Are you in the market for a used car? Shopping for one can be fun and exciting — but don’t let the thrill overshadow your common sense. Not all used car salesmen are creepy guys in cheap throwback suits. Many are well-dressed women or classically groomed gentlemen with creepy sales tactics. Regardless, the main objective they all have is to sell you a car. Pay close attention to these five shady dealings that used car salesmen may try with you.
Expensive Extended Warranties
Many used car dealerships will tempt you with an extended warranty costing a few hundred or a few thousand dollars, but they aren’t worth a penny. The warranties typically have ridiculous coverage limitations. Review any warranty information you receive carefully. A warranty is needed — but not a limited one. That would indicate that the dealership will pay for only part of your repair costs.
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Shortened Statute of Limitations
Are you familiar with the Uniform Commercial Code? Probably not. A part of it lets used car dealerships reduce the statute of limitations down to one year on any claim you make against them. If you learn that you were defrauded in some way by the dealership and a year has passed, you are out of luck if your agreement has that clause. Most states allow four years to file such a claim.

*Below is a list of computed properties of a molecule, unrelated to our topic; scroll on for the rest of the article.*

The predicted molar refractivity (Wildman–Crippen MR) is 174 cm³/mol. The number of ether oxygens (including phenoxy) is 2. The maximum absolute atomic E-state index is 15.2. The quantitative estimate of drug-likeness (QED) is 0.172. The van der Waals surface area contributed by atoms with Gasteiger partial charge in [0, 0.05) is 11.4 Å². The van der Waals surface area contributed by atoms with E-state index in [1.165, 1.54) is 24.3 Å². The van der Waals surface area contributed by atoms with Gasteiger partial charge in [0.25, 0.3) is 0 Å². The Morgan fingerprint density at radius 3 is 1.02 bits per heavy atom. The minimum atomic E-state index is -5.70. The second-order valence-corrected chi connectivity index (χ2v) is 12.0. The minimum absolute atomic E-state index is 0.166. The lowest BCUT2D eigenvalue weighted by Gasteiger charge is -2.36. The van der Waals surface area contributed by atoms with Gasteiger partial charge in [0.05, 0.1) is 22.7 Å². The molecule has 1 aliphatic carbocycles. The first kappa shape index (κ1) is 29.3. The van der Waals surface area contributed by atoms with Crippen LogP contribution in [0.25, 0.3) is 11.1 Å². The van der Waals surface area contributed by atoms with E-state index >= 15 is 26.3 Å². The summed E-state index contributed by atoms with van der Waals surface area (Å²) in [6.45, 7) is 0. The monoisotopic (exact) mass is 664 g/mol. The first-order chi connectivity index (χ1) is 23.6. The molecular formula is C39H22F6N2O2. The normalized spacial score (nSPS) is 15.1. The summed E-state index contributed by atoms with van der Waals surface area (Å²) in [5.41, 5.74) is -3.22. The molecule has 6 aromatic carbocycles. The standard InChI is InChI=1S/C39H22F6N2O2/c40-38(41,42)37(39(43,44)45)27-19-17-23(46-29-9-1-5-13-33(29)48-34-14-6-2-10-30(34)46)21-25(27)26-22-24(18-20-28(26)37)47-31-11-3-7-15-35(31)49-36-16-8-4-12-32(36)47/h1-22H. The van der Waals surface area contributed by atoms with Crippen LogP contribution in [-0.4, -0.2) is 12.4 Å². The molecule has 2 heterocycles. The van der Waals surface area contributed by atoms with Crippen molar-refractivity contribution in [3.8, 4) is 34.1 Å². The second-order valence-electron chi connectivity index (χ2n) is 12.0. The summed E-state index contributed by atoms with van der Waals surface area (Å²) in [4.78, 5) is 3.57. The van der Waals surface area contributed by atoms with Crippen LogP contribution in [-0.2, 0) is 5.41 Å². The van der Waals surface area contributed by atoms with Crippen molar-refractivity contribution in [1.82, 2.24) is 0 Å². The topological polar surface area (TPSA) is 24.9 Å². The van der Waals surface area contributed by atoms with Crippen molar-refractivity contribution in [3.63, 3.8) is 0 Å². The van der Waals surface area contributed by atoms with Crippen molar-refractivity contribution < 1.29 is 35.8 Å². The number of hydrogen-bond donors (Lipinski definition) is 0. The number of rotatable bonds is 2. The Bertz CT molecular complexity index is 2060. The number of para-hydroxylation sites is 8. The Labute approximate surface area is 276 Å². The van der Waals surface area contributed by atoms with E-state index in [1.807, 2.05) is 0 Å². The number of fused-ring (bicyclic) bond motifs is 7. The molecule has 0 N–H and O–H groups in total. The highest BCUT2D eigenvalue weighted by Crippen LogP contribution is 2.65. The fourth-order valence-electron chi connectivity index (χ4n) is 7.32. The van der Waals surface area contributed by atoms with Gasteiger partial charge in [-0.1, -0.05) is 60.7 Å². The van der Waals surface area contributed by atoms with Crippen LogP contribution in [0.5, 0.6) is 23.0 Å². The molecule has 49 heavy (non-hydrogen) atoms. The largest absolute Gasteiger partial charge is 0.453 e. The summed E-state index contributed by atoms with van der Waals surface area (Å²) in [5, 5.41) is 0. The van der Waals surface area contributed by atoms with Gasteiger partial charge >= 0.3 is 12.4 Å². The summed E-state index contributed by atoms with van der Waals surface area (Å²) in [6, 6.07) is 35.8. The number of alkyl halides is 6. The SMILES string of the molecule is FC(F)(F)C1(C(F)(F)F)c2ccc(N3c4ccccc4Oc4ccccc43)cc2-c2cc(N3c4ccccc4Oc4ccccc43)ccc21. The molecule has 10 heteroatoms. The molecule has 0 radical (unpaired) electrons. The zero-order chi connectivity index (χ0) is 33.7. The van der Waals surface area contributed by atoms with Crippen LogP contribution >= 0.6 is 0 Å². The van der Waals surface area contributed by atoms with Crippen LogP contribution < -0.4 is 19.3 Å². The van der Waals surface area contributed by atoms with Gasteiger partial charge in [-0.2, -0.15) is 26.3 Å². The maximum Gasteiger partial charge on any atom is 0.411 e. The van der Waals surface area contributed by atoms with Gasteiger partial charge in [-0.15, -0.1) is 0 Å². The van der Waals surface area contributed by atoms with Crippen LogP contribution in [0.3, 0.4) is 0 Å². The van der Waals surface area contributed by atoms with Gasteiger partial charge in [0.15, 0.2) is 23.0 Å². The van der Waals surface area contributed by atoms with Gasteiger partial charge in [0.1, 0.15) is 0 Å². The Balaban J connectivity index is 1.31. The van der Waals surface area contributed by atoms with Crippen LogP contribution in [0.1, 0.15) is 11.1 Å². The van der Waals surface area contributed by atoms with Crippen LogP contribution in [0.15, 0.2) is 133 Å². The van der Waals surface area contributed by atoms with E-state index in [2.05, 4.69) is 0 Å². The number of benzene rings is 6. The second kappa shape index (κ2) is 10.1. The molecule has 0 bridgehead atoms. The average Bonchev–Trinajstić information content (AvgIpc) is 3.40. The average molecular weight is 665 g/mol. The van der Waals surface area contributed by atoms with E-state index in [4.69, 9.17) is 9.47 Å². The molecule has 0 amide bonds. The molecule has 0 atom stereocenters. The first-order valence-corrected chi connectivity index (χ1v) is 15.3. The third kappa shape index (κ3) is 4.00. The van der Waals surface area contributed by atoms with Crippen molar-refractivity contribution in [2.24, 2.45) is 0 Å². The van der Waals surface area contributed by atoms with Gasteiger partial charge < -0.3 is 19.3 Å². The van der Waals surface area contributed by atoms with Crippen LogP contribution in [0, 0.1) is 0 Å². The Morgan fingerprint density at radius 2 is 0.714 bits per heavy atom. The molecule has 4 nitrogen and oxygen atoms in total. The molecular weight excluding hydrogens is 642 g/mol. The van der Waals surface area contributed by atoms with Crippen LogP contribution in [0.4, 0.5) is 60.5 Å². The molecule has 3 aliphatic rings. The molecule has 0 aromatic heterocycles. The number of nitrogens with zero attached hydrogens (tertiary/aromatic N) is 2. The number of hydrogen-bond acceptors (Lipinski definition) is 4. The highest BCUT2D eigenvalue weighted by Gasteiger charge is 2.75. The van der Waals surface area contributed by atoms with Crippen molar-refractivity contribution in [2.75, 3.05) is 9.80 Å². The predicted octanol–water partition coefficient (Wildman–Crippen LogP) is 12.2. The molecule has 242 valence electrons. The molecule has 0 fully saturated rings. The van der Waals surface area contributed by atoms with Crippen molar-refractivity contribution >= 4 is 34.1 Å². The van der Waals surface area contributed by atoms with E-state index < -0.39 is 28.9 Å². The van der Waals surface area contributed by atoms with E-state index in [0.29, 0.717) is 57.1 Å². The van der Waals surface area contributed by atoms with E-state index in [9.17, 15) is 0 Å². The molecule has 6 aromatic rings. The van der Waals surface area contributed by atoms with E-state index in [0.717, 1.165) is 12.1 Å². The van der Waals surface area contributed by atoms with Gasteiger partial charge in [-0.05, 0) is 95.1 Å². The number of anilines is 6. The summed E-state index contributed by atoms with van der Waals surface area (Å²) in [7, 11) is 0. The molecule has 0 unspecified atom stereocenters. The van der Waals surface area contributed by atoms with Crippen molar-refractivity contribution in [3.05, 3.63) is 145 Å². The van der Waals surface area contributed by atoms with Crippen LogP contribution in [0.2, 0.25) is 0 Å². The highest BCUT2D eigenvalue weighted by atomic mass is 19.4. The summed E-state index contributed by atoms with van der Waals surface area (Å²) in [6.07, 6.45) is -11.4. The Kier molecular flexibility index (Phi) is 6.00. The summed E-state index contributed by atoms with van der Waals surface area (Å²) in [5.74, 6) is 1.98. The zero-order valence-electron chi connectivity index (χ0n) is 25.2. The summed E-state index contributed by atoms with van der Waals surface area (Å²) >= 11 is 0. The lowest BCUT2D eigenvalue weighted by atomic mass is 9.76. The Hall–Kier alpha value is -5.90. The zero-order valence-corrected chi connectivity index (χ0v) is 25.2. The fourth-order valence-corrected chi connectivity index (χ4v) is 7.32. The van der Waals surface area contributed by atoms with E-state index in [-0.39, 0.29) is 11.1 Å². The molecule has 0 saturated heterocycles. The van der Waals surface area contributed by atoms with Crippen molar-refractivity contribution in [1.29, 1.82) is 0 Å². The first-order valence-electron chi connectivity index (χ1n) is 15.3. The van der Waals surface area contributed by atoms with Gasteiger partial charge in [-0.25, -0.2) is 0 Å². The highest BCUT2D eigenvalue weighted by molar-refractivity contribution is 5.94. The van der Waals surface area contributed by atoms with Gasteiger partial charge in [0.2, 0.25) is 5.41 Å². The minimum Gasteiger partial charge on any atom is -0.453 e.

Spoken Statements Are Unenforceable
This tactic seems like a no-brainer, but it can still trip you up. Most purchase agreements currently used by car dealers specify that verbal statements made by the salesperson are null and void unless written into said agreement. This declaration is further enforced by your signature on it. Any and everything that your sales rep orally communicated to you can be refuted, so be sure to compare their words with the fine print on your paperwork.
Non-Compliance With Used Car Rule
All used cars sold at a dealership should come with a Buyers Guide. It spells out whether or not the vehicle is being sold with a warranty or “as is.” According to the Federal Trade Commission, this is an essential component of the Used Car Rule that pre-owned car sellers should comply with. Most states permit “as is” sales, and the Buyers Guide lists all of the repair issues that the car may have. Don’t be tricked into not receiving or reading the guide beforehand. Know what maintenance you will be responsible for at the time of purchase.
Supplemental life or disability insurance, fabric protection, rust proofing, marked-up interest rates — these are all senseless elements that can be thrown onto your bill of sale. Your head is in the clouds while the sales rep is rushing you through the paperwork. Some of the shady add-ons are placed below the total cost of the car but still above the signature line. There is nothing wrong with refusing to sign or asking clarifying questions. Stand up and head for the door. If the dealer wants your business, they will adhere to your wishes.
Keep your eyes open for these common scams that used car dealers will pull on you. Read and re-read your purchase agreement.